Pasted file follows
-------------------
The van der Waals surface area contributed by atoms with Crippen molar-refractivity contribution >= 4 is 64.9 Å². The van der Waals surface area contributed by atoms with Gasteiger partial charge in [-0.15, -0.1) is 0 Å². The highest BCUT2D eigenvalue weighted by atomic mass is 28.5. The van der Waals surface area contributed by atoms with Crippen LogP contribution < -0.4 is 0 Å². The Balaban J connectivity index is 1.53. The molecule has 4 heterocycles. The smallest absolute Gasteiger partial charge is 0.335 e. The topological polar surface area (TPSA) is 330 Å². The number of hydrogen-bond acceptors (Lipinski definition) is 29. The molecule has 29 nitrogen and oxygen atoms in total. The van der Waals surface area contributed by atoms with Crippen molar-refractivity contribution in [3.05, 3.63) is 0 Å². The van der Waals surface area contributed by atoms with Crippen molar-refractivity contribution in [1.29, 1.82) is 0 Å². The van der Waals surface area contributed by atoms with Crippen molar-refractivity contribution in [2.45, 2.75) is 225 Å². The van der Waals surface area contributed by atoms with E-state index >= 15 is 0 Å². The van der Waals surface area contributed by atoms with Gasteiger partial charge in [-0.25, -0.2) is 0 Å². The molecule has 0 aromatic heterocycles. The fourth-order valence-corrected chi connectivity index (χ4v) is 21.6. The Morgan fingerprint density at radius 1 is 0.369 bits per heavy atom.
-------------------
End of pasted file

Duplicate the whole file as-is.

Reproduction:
The van der Waals surface area contributed by atoms with Crippen molar-refractivity contribution >= 4 is 64.9 Å². The van der Waals surface area contributed by atoms with Gasteiger partial charge in [-0.15, -0.1) is 0 Å². The highest BCUT2D eigenvalue weighted by atomic mass is 28.5. The van der Waals surface area contributed by atoms with Crippen LogP contribution < -0.4 is 0 Å². The Balaban J connectivity index is 1.53. The molecule has 4 heterocycles. The smallest absolute Gasteiger partial charge is 0.335 e. The topological polar surface area (TPSA) is 330 Å². The number of hydrogen-bond acceptors (Lipinski definition) is 29. The molecule has 29 nitrogen and oxygen atoms in total. The van der Waals surface area contributed by atoms with Crippen molar-refractivity contribution in [3.05, 3.63) is 0 Å². The van der Waals surface area contributed by atoms with Crippen molar-refractivity contribution in [1.29, 1.82) is 0 Å². The van der Waals surface area contributed by atoms with Crippen molar-refractivity contribution in [2.45, 2.75) is 225 Å². The van der Waals surface area contributed by atoms with E-state index >= 15 is 0 Å². The van der Waals surface area contributed by atoms with Gasteiger partial charge in [-0.25, -0.2) is 0 Å². The molecule has 0 aromatic heterocycles. The fourth-order valence-corrected chi connectivity index (χ4v) is 21.6. The Morgan fingerprint density at radius 1 is 0.369 bits per heavy atom.